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"We Tibetans are looking for a legitimate and meaningful autonomy, an arrangement that would enable Tibetans to live within the framework of the People’s Republic of China."

An illusion of Global Governance

May 3, 2009

By Jonas Parello-Plesner
Asia Times
May 2, 2009

Since the onset of the financial crisis there
have been suggestions to form a Group of Two
(G-2) consisting of the United States and China.
This proposal is based on the facts that China is
the largest creditor of the US, the US is China's
biggest export destination, and the strong
interdependence of their two economies provides a
foundation for joint action that can shape the
global economy. This thinking is tempting when
the Group of Eight is seen as reflecting an
outdated balance of power and the Group of 20 is
considered too diluted to respond to global challenges.

Yet a G-2 would give a false assumption about
stronger global governance and China would
probably not deliver in such a format. Let me explain why.

China's main focus is still its own economic
development. Re-read Premier Wen Jiabao's
statement at Davos on January 29, "[The] steady
and fast growth of China's economy is in itself
annimportant contribution to global financial
stability." Or look at the closing statement of
the National People's Congress: "We have prepared
enough backup firepower to deal with potential
greater difficulties, and new stimulus packages,
if necessary, will be launched."

The main priority is, very naturally, on getting
the Chinese economy going. That continues to be
the source of the Communist Party's legitimacy.
If that link is broken, it could spell trouble.
At the same time, 2009 is a sensitive year, full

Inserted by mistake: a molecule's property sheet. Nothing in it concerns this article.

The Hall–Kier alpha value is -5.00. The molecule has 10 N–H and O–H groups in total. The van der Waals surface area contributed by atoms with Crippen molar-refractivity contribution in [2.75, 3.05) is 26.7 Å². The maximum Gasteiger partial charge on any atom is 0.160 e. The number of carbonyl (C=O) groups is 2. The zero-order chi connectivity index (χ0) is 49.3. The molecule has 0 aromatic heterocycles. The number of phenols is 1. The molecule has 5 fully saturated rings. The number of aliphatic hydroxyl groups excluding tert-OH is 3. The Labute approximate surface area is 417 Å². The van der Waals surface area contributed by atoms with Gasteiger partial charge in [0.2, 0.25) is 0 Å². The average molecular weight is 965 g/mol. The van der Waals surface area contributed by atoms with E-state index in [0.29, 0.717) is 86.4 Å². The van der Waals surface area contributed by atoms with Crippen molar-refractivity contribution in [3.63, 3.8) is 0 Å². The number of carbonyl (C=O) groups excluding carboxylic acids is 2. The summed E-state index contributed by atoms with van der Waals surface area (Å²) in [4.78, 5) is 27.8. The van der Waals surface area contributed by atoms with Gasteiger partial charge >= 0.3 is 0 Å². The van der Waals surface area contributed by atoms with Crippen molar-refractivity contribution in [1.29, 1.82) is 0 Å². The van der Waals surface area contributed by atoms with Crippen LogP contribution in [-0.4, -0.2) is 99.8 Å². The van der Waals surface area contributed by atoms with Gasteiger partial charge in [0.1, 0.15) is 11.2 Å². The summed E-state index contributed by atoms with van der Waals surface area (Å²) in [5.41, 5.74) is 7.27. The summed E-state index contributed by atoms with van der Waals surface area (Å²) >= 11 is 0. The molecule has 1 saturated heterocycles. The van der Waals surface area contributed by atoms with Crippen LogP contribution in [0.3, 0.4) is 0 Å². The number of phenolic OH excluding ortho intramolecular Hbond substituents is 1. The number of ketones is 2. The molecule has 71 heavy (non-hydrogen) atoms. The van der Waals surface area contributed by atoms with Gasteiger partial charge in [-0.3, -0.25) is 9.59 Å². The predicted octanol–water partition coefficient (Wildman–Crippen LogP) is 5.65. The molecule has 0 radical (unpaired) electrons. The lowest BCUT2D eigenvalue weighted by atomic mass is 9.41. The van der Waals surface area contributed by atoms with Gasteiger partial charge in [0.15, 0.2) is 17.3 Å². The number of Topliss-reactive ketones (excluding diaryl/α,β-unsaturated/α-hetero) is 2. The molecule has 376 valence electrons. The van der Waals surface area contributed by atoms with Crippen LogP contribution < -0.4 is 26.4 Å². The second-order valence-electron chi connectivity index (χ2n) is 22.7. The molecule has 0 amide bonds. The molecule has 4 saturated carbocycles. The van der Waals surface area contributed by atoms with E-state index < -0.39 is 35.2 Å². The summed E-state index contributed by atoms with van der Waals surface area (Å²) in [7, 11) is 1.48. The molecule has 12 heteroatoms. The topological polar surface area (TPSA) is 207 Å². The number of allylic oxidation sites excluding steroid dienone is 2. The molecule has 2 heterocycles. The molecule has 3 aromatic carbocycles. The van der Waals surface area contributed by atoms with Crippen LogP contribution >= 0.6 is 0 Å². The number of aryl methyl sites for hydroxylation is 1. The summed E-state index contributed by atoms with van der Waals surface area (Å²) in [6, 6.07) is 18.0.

of anniversaries that involve such issues as 1959
Tibetan uprising and the 1989 Tiananmen
demonstrations. Social disturbances because of
the financial crisis could be on the rise. China
will in many ways be inward-looking.

The responsibility gap

Some Chinese are flattered by the suggestion of a
G-2. It suggests China is a global power. It
isn't yet, and the Chinese realize that. None of
the Chinese experts in government, think-tanks,
and scholars that I have talked to are
enthusiastic about the concept. They all
underlined the potential responsibility gap on
China's part as part of a G-2. Some even saw it
as a potential trap for China that could expose
it on the world stage. China is active in
international reform now because its focus on
internal growth converges with a more active
foreign policy in financial and monetary matters.
China is on the center court of international
decision-making to protect a system of economic
globalization that has provided China with many benefits.

That is reflected in diplomatic efforts
undertaken with regard to financial reform and
the International Monetary Fund, as well as
floating suggestions regarding a new reserve
currency. China is worried about the future value
of its assets in dollars. Japan, South Korea, and